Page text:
In the light of this real self-government of the people, it only becomes clear how little even the most democratic parliament can achieve a government by the people. It only achieves government approval by parliamentarians. Once every four years or annually, they have to win the confidence of the people; through fine speeches, promises and programmes, they win the votes, and then they are rulers. Removed from the direct influence of the masses, they only influence each other, rule throughout the term of office, make long speeches and pass laws. Yet only in appearance are they almighty: the entire administration is in the hands of the civil service, the bureaucracy that rules over the people as administration. This so-called separation of the legislative and executive powers is, in the democratic republics of the world, the means of controlling the masses, giving them the impression of ruling themselves; thus, the means of securing the rule of capital. The practice in France, America, Switzerland, shows that everywhere, in defiance of all democracy, the masses are controlled and exploited by capital. And in defiance of universal suffrage, the masses are powerless and unable to change that. They face an ingenious machinery of oppression formed by parliament, parliamentary government and the civil service. They can only exert a little influence in one place, occasionally, during elections: but in this, their will can only be expressed halfway during the roar of election speeches and the rustling of programmes. But when the elected parliamentarians try to satisfy the popular will, they soon get caught up in the parliamentary dirt: party discipline, backroom politics, intrigues, vain speech waterfalls; and the "parliamentary" government of the party leaders is already virtually independent of the popular will. And this government is again half powerless against the fixed structure of the state bureaucracy, the civil servants facing the masses like alien domination.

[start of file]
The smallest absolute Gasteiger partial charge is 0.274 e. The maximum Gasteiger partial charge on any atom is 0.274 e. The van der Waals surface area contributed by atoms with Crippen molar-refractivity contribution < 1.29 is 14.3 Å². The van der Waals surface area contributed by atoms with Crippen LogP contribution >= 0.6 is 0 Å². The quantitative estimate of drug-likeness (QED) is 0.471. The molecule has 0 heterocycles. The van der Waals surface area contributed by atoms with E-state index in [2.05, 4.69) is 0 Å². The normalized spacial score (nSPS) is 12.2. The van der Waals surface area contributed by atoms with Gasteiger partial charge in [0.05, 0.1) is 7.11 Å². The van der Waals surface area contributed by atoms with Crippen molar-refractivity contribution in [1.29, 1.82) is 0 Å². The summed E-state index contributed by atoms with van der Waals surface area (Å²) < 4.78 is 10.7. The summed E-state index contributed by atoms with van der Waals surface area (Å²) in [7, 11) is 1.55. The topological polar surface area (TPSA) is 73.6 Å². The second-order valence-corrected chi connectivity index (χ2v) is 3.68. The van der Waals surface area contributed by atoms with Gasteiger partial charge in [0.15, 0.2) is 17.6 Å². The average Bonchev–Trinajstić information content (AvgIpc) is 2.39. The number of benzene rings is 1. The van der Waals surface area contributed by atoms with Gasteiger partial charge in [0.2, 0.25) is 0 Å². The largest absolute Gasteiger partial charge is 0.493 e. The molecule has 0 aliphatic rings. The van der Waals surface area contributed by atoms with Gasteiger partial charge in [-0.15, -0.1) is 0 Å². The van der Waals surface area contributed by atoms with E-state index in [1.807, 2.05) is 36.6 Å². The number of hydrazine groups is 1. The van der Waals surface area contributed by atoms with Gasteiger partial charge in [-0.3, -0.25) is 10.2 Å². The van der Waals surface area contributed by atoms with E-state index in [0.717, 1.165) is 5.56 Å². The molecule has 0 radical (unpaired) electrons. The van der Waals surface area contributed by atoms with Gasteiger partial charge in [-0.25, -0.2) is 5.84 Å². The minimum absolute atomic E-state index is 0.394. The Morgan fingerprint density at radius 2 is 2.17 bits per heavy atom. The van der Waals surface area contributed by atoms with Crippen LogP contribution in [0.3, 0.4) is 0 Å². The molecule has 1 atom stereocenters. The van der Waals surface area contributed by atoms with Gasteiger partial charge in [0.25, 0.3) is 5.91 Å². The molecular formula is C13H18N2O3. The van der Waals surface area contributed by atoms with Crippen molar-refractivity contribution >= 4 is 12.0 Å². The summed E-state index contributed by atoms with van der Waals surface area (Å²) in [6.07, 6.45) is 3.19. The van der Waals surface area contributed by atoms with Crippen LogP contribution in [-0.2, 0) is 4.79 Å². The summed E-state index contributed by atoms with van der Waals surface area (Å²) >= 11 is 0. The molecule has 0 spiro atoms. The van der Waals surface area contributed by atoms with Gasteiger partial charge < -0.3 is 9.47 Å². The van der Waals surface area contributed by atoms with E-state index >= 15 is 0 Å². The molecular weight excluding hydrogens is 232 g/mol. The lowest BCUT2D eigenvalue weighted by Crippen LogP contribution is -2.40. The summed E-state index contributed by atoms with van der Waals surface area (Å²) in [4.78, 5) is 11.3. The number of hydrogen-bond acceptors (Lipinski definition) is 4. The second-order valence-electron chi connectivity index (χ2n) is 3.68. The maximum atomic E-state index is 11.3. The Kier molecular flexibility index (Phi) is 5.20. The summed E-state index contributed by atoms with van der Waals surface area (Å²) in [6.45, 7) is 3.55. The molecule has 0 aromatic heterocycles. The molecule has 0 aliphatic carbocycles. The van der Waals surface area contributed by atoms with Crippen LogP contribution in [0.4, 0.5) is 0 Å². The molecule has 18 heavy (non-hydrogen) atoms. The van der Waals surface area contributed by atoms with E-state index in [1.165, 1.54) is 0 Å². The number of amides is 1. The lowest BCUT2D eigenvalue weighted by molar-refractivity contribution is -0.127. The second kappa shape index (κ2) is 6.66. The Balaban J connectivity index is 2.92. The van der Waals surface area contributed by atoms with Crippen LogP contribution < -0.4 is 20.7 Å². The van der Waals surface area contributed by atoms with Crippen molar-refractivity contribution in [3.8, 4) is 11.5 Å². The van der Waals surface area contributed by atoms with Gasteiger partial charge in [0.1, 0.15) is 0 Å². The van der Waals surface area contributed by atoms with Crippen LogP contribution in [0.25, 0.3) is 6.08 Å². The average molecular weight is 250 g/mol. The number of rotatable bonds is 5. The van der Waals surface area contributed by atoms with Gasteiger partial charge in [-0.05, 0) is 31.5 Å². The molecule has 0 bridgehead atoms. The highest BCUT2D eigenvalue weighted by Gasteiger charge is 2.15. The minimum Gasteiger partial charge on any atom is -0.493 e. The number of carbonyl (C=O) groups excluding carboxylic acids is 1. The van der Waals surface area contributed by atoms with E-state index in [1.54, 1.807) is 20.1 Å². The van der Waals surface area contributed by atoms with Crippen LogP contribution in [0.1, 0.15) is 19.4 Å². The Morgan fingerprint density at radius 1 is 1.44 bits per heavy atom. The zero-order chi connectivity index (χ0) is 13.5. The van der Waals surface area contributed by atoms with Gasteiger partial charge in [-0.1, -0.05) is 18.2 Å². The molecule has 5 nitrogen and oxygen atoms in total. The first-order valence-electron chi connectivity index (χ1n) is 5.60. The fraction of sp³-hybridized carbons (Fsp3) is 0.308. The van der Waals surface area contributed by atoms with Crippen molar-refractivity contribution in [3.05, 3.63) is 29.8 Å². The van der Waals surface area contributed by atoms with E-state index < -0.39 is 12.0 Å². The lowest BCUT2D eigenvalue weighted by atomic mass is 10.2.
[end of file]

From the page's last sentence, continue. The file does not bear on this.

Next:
Parliamentary rule is the hobbyhorse of professional politicians, who want to prove their indispensability through long speeches in the "chatterbox". They abhor Bolshevism, because where does that leave them? If instead of long speeches practical work is to be done, they are indeed redundant.